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Chapter 34 Vertebrates
Overview: Half a Billion Years of Backbones <ul><li>Early in the Cambrian period, about 530 million years ago, an astonish...
Fig. 34-1
<ul><li>The animals called  vertebrates  get their name from vertebrae, the series of bones that make up the backbone </li...
Concept 34.1: Chordates have a notochord and a dorsal, hollow nerve cord <ul><li>Vertebrates are a subphylum within the ph...
Fig. 34-2 Lobed fins Legs Amniotic egg Milk Jaws, mineralized skeleton Lungs or lung derivatives Vertebral column Head Not...
Fig. 34-2a Lobed fins Legs Amniotic egg Milk Jaws, mineralized skeleton Lungs or lung derivatives Vertebral column Head No...
Fig. 34-2b Lobed fins Legs Amniotic egg Milk Jaws, mineralized skeleton Lungs or lung derivatives Vertebral column Head Ch...
Fig. 34-2c Lobed fins Legs Amniotic egg Milk Jaws, mineralized skeleton Lungs or lung derivatives Vertebral column Chondri...
Fig. 34-2d Lobed fins Legs Amniotic egg Milk Jaws, mineralized skeleton Lungs or lung derivatives Chondrichthyes (sharks, ...
Fig. 34-2e Lobed fins Legs Amniotic egg Milk Lungs or lung derivatives Mammalia (mammals) Actinopterygii (ray-finned fishe...
Fig. 34-2f Lobed fins Legs Amniotic egg Milk Mammalia (mammals) Actinistia (coelacanths) Amphibia (frogs, salamanders) Dip...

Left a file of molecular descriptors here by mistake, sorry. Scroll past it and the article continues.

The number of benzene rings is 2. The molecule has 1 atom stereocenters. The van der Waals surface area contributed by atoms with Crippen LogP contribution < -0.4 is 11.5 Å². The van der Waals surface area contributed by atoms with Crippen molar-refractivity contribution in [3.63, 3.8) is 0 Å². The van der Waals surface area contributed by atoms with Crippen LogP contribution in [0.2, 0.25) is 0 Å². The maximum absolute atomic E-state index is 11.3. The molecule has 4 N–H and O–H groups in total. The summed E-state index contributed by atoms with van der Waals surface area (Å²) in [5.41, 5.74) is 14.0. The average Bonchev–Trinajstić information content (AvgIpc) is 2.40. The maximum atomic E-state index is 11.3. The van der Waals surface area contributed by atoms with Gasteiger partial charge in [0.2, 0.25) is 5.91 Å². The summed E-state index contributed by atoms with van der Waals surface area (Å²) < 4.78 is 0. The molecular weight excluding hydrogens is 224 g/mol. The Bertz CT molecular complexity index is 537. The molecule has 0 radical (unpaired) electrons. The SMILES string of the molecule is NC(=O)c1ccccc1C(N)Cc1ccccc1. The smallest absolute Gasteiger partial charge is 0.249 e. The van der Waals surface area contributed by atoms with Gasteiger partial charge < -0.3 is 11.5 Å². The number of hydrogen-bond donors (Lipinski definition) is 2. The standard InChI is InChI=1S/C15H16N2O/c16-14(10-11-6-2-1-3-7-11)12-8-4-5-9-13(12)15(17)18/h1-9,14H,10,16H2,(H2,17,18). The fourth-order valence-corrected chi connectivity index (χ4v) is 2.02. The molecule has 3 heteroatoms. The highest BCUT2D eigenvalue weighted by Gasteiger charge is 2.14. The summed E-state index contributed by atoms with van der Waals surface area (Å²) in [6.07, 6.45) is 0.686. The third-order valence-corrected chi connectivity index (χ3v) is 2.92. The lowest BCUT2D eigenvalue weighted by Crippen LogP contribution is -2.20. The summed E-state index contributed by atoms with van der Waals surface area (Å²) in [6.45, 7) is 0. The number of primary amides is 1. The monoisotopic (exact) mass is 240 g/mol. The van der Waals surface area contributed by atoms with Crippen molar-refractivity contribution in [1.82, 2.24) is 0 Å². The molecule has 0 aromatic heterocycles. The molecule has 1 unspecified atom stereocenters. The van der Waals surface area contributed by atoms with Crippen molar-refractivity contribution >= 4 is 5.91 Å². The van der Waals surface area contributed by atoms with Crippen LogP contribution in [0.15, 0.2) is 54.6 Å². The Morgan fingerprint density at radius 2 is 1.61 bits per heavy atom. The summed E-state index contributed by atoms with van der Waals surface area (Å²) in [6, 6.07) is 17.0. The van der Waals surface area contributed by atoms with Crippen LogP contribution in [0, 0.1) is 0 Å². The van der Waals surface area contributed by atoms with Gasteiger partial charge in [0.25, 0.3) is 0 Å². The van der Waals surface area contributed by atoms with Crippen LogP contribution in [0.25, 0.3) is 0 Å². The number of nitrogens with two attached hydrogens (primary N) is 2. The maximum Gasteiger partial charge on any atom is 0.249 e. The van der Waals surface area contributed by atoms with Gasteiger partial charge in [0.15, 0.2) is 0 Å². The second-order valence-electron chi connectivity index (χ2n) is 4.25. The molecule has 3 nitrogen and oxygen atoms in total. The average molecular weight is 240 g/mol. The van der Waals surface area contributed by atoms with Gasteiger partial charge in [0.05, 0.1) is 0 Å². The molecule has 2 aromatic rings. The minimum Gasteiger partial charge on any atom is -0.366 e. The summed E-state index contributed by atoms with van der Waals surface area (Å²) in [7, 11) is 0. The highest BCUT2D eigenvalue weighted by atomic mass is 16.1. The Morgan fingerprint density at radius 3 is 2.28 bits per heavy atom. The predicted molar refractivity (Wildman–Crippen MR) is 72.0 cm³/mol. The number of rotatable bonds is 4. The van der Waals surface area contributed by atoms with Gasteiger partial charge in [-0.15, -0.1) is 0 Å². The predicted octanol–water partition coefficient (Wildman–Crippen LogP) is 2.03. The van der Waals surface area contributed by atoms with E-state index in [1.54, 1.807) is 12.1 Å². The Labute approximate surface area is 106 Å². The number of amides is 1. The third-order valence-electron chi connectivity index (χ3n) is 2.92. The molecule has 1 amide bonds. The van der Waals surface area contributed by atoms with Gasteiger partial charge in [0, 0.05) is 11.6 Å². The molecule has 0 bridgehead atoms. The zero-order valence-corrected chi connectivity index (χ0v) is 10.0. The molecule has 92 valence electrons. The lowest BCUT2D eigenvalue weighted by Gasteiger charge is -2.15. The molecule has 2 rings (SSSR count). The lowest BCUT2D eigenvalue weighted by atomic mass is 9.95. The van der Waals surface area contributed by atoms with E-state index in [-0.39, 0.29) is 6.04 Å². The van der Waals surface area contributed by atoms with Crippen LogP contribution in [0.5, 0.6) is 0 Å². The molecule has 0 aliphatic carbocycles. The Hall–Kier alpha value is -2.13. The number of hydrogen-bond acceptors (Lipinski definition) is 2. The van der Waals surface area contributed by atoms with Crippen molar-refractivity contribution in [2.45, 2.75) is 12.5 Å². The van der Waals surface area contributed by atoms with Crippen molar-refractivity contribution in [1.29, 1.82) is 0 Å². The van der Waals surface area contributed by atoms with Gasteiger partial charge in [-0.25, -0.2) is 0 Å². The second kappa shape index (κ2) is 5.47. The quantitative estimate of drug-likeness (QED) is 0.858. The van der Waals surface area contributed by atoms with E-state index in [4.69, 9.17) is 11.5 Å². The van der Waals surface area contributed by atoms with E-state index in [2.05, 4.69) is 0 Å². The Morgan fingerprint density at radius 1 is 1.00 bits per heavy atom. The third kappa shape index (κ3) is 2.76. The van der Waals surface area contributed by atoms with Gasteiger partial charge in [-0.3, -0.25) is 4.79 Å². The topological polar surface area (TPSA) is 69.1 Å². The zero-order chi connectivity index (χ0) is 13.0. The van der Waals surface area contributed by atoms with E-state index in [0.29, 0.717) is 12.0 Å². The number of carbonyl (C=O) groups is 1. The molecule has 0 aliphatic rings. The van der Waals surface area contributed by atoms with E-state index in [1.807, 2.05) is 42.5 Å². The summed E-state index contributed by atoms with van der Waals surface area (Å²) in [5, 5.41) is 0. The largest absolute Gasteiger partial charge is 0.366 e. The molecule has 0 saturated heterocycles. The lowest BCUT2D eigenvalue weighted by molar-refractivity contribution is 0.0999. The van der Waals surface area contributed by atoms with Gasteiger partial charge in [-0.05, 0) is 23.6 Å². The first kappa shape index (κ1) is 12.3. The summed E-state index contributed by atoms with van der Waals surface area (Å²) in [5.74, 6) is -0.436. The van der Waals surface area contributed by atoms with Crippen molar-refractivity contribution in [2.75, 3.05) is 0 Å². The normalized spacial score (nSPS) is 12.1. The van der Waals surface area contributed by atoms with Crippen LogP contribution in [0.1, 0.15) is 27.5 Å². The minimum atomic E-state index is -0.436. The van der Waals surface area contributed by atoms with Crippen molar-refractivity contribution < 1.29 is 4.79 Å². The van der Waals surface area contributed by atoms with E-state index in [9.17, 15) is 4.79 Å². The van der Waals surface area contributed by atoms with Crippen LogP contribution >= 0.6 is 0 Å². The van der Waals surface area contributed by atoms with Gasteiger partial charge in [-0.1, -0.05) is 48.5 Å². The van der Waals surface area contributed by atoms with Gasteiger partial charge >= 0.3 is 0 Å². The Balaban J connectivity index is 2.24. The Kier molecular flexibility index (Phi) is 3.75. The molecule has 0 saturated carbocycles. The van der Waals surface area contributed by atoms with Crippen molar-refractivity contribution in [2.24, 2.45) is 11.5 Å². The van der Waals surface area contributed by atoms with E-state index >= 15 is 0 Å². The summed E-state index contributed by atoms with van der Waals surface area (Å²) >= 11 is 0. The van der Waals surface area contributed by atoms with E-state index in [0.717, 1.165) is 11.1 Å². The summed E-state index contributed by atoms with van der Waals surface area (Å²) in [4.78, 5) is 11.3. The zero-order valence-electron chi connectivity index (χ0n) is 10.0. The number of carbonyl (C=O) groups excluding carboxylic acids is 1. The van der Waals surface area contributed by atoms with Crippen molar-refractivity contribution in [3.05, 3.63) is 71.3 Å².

Fig. 34-2g Legs Amniotic egg Milk Mammalia (mammals) Amphibia (frogs, salamanders) Reptilia (turtles, snakes, crocodiles, ...
Fig. 34-2h Amniotic egg Milk Mammalia (mammals) Reptilia (turtles, snakes, crocodiles, birds) Amniotes
Derived Characters of Chordates <ul><li>All chordates share a set of derived characters </li></ul><ul><li>Some species hav...
Fig. 34-3 Dorsal, hollow nerve cord Anus Muscular, post-anal tail Pharyngeal slits or clefts Notochord Mouth Muscle segments
Notochord <ul><li>The  notochord  is a longitudinal, flexible rod between the digestive tube and nerve cord </li></ul><ul>...
Dorsal, Hollow Nerve Cord <ul><li>The nerve cord of a chordate embryo develops from a plate of ectoderm that rolls into a ...
Pharyngeal Slits or Clefts <ul><li>In most chordates, grooves in the pharynx called  pharyngeal clefts  develop into slits...
Muscular, Post-Anal Tail <ul><li>Chordates have a tail posterior to the anus </li></ul><ul><li>In many species, the tail i...
Lancelets <ul><li>Lancelets  (Cephalochordata) are named for their bladelike shape </li></ul><ul><li>They are marine suspe...
Fig. 34-UN1 Cephalochordata Urochordata Myxini Petromyzontida Mammalia Chondrichthyes Actinopterygii Actinistia Dipnoi Amp...
Fig. 34-4 Dorsal, hollow nerve cord Notochord Tail Cirri Mouth Pharyngeal slits Digestive tract Atrium Atriopore Segmental...
Tunicates <ul><li>Tunicates  (Urochordata) are more closely related to other chordates than are lancelets </li></ul><ul><l...
Fig. 34-UN2 Cephalochordata Urochordata Myxini Petromyzontida Mammalia Chondrichthyes Actinopterygii Actinistia Dipnoi Amp...
Fig. 34-5 Tunic Water flow Excurrent siphon Atrium An adult tunicate Pharynx with slits Anus Atrium Excurrent siphon Incur...
<ul><li>Tunicates most resemble chordates during their larval stage, which may last only a few minutes </li></ul>
Early Chordate Evolution <ul><li>Ancestral chordates may have resembled lancelets </li></ul><ul><li>Genome sequencing of t...
Fig. 34-6 BF1 Brain of vertebrate embryo (shown straightened) Hindbrain Forebrain Midbrain Nerve cord of lancelet embryo B...
Concept 34.2: Craniates are chordates that have a head <ul><li>The origin of a head opened up a completely new way of feed...
Derived Characters of Craniates <ul><li>Craniates have two clusters of  Hox  genes; lancelets and tunicates have only one ...